When we run a statistical model, we are in a sense creating a mathematical equation. The simplest regression model looks like this:
Yi = β0 + β1X+ εi
The left side of the equation is the sum of two parts on the right: the fixed component, β0 + β1X, and the random component, εi.
You’ll also sometimes see the equation written (more…)
Generalized linear models—and generalized linear mixed models—are called generalized linear because they connect a model’s outcome to its predictors in a linear way. The function used to make this connection is called a link function. Link functions sounds like an exotic term, but they’re actually much simpler than they sound.
For example, Poisson regression (commonly used for outcomes that are counts) makes use of a natural log link function as follows:
Transformations don’t always help, but when they do, they can improve your linear regression model in several ways simultaneously.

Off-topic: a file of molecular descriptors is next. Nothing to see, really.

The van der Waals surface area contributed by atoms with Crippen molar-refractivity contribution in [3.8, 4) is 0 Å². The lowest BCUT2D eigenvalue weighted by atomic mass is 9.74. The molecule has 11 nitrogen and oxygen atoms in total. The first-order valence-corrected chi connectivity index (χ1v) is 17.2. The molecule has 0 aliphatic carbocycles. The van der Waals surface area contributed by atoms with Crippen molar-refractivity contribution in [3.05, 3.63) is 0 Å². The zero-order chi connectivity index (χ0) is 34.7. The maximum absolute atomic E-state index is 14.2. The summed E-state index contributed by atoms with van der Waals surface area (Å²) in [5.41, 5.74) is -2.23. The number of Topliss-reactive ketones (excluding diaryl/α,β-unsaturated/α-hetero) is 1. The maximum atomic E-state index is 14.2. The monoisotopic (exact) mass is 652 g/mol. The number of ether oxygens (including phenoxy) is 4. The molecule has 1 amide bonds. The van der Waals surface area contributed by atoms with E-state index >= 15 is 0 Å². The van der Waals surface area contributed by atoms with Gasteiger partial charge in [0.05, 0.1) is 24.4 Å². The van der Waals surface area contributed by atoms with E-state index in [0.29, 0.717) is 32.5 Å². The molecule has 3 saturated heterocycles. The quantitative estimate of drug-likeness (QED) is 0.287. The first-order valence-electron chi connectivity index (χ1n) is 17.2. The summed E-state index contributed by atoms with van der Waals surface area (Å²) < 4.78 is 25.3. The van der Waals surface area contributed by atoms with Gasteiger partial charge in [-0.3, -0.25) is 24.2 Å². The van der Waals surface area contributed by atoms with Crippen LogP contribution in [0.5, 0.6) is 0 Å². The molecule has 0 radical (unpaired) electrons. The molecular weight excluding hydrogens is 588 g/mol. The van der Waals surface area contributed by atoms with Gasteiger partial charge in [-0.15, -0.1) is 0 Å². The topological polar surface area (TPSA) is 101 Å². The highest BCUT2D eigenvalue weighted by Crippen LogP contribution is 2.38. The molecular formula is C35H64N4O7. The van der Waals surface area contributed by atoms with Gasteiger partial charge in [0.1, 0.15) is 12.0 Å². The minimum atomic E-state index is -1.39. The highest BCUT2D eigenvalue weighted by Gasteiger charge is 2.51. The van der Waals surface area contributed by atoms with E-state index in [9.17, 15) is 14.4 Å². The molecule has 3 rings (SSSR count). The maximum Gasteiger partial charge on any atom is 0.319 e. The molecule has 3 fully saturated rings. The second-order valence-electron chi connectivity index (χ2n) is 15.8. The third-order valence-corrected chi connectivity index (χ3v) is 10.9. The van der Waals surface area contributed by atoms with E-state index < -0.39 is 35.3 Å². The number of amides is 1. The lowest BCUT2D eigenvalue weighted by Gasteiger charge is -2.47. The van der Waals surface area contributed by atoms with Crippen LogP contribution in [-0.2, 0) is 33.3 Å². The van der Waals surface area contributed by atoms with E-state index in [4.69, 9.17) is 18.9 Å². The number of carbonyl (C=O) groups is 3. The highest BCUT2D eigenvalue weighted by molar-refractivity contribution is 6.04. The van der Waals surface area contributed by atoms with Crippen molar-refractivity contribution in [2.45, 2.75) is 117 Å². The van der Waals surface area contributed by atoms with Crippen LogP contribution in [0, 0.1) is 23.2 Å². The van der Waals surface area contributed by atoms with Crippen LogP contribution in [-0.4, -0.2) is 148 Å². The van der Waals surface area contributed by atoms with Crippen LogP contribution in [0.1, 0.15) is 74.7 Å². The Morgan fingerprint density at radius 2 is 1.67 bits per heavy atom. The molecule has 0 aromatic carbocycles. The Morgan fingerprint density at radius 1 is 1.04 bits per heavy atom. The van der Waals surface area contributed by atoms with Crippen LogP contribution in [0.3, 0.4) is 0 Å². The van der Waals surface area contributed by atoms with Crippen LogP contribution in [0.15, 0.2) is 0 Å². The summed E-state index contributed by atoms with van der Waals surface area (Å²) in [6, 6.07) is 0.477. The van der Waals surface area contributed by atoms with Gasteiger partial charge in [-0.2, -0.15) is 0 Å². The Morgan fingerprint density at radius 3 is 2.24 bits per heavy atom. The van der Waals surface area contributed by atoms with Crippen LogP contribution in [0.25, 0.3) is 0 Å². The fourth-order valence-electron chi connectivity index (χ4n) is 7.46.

They can help you better meet the linear regression assumptions of normality and homoscedascity (i.e., equal variances). They also can help avoid some of the artifacts caused by boundary limits in your dependent variable — and sometimes even remove a difficult-to-interpret interaction.
Ah, logarithms. They were frustrating enough back in high school. (If you even got that far in high school math.)
And they haven’t improved with age, now that you can barely remember what you learned in high school.
And yet… they show up so often in data analysis.
If you don’t quite remember what they are and how they work, they can make the statistical methods that use them seem that much more obtuse.
So we’re going to take away that fog of confusion about exponents and logs and how they work. (more…)